For as Syria was experiencing its worst drought in a century, the most intense heatwave in at least 130 years was in the process of also crippling Russia’s agriculture. This terrible heatwave spurred fires, wrecked crops and resulted in the hothouse mass casualty deaths of over 50,000 Russian people. It was an unprecedented event that climate scientist Stephan Rahmstorf identified as 80 percent more likely due to human-forced warming of the atmosphere and oceans. An event that put Russia, typically a major grain exporter, in such a terrible food security situation that it was forced to halt grain exports entirely.

Wildfires and Pyrocumulous Clouds over Russia During the Great Heatwave of 2010

(Wildfires and pyrocumulous clouds over Russia during the great heatwave of 2010. A heatwave that killed 50,000 people and crippled Russia’s agricultural industry. Image source: Earth Observatory and Discovery News.)

By 2011, global food prices — spurred ever-higher by wide-ranging droughts and extreme weather — put millions of people in the Middle East and North Africa in a desperate situation. Food became less and less accessible. In Egypt, the plight of a child set off mass food riots. These food riots spread across the Middle East resulting in the collapse of Egyptian, Syrian, and Libyan governments. Setting in place the severe refugee situation we see today.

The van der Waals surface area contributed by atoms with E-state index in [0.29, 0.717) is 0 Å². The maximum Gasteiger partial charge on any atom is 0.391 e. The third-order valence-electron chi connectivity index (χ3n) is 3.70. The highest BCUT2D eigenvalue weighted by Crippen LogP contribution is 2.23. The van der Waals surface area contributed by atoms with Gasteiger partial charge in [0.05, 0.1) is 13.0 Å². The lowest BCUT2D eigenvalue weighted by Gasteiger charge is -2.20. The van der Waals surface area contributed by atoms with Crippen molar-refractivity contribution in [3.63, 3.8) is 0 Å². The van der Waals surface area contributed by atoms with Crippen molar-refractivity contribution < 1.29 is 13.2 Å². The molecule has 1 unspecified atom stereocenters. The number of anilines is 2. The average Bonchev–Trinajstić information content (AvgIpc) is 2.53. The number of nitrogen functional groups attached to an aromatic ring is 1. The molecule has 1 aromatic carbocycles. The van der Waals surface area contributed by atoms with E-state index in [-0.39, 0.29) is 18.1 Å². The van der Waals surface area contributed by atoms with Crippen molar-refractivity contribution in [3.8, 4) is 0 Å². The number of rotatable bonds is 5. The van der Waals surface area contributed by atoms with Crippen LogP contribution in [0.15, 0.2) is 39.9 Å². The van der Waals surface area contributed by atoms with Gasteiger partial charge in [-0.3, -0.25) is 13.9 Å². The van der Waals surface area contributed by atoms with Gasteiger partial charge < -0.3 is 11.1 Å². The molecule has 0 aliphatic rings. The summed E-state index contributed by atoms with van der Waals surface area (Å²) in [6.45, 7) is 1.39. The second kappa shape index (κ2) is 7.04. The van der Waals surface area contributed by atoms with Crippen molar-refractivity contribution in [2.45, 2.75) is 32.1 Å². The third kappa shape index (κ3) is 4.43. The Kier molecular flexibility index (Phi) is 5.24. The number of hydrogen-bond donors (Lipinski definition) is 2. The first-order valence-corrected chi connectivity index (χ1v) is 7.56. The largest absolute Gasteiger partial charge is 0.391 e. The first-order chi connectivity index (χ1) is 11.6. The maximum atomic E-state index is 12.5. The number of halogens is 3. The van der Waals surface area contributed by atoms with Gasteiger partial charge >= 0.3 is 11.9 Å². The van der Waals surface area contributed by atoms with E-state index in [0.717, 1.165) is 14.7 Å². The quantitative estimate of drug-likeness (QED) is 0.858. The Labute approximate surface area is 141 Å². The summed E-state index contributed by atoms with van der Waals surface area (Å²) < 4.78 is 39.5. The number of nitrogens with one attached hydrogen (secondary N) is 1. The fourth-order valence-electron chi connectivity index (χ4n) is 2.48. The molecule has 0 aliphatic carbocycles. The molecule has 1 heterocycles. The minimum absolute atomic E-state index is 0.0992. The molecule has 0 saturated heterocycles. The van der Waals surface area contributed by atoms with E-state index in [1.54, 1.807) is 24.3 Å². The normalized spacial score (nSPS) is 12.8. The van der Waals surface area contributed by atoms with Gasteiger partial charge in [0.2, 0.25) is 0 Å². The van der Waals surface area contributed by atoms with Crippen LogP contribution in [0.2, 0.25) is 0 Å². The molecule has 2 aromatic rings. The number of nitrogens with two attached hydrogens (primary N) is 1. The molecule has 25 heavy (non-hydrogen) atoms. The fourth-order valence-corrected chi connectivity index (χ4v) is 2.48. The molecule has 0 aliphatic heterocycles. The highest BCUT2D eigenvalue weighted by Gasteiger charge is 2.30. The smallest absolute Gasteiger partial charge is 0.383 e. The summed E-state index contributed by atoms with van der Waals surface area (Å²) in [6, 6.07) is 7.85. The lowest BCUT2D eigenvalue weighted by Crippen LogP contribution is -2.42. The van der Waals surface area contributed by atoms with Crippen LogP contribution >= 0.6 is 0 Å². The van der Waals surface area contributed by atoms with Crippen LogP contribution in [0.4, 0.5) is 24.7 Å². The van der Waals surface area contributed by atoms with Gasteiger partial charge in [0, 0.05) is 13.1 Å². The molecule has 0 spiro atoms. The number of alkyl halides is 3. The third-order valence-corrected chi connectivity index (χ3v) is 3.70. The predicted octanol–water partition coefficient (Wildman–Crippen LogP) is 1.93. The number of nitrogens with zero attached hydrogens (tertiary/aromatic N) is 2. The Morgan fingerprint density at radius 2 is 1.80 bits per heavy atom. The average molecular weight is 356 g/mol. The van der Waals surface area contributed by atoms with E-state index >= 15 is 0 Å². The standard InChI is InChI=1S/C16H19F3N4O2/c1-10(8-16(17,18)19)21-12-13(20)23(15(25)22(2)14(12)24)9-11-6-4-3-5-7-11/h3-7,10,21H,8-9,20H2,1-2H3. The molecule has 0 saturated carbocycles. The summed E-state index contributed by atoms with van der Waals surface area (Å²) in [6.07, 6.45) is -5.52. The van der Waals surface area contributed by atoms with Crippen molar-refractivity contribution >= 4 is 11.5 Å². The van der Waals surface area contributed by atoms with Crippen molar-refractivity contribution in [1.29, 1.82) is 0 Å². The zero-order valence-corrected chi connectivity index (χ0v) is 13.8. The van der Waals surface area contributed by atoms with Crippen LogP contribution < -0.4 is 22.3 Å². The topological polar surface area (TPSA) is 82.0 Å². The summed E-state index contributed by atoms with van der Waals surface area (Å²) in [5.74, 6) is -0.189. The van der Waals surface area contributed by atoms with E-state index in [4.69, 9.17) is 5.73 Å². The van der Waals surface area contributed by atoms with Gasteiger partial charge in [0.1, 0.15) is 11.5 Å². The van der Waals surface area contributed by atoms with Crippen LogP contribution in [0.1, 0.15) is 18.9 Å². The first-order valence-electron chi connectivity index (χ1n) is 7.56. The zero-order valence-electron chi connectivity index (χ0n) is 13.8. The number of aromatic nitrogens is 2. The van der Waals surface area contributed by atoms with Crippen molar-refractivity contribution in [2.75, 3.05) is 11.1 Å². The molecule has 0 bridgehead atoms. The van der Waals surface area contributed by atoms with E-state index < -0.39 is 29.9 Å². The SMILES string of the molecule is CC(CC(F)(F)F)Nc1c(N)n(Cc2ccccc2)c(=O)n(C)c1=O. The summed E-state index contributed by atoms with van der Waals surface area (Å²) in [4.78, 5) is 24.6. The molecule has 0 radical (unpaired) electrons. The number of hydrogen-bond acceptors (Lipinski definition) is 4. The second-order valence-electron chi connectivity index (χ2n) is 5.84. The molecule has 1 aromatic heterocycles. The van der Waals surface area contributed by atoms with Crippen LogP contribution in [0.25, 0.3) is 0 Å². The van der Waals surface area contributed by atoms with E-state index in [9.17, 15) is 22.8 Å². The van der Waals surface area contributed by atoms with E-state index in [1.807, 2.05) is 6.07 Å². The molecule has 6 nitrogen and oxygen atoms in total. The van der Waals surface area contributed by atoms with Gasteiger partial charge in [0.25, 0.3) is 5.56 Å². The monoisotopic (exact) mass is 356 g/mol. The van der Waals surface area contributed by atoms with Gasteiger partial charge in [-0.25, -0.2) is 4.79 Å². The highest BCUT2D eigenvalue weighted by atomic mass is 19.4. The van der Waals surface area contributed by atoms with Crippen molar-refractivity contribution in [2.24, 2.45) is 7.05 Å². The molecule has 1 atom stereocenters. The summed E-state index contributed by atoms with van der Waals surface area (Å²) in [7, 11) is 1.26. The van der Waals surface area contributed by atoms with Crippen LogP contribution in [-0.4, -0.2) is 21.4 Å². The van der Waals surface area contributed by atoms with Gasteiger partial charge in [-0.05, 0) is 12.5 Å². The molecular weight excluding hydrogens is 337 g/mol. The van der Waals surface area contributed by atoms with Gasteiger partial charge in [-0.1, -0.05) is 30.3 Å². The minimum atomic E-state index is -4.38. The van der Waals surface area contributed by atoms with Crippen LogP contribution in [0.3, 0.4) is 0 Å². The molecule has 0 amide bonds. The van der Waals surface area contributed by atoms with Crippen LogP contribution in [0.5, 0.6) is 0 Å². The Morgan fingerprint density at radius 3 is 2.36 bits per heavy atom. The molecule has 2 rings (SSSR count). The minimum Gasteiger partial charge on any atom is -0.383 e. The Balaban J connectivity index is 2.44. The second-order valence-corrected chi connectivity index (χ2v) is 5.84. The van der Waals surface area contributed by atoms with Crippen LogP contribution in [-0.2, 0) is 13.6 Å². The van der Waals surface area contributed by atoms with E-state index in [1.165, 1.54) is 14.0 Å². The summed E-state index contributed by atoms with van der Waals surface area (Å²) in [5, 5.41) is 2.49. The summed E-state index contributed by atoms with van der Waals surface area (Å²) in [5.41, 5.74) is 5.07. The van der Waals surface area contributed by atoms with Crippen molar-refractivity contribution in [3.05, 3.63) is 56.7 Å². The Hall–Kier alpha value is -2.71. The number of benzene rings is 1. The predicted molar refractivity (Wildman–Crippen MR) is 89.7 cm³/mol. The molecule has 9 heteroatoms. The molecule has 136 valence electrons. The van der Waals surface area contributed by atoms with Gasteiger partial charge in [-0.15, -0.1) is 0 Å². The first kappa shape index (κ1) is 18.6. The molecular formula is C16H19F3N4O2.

Climate Change as Trigger to Europe’s Refugee Crisis

In emerging threats terminology, given the scientific basis for climate change’s influence on extreme weather events related to the refugee crisis, related to the destabilization and collapse of nations, we can identify the Syrian and Russian droughts and heatwaves as precursor crisis influencing and trigger events. What the US Department of Defense terms threat multipliers. Climate change, in this instance, made the Syrian drought and the Russian heatwave worse. These impacts in turn increased desperation, displacement, and hunger in numerous countries spurring unrest and, in some cases, societal collapse.

In Syria, 1.5 million people were directly displaced as the result of a climate change worsened drought. In the Middle East as a whole, nations were indirectly destabilized due to a crop-destroying and climate change worsened heatwave in Russia which set off a wide-ranging food crisis. This destabilization, in its turn, led to still more internally displaced persons in places like Libya and Egypt. Many of whom eventually joined the rising flood of human traffic to the still greener shores of Europe.

And it is in this way that climate change is a root cause to Europe’s refugee crisis. For without climate change we remove the extreme weather amplifier which is a trigger to the whole growing disaster.

Refugee Crisis is Massive, Global, and Growing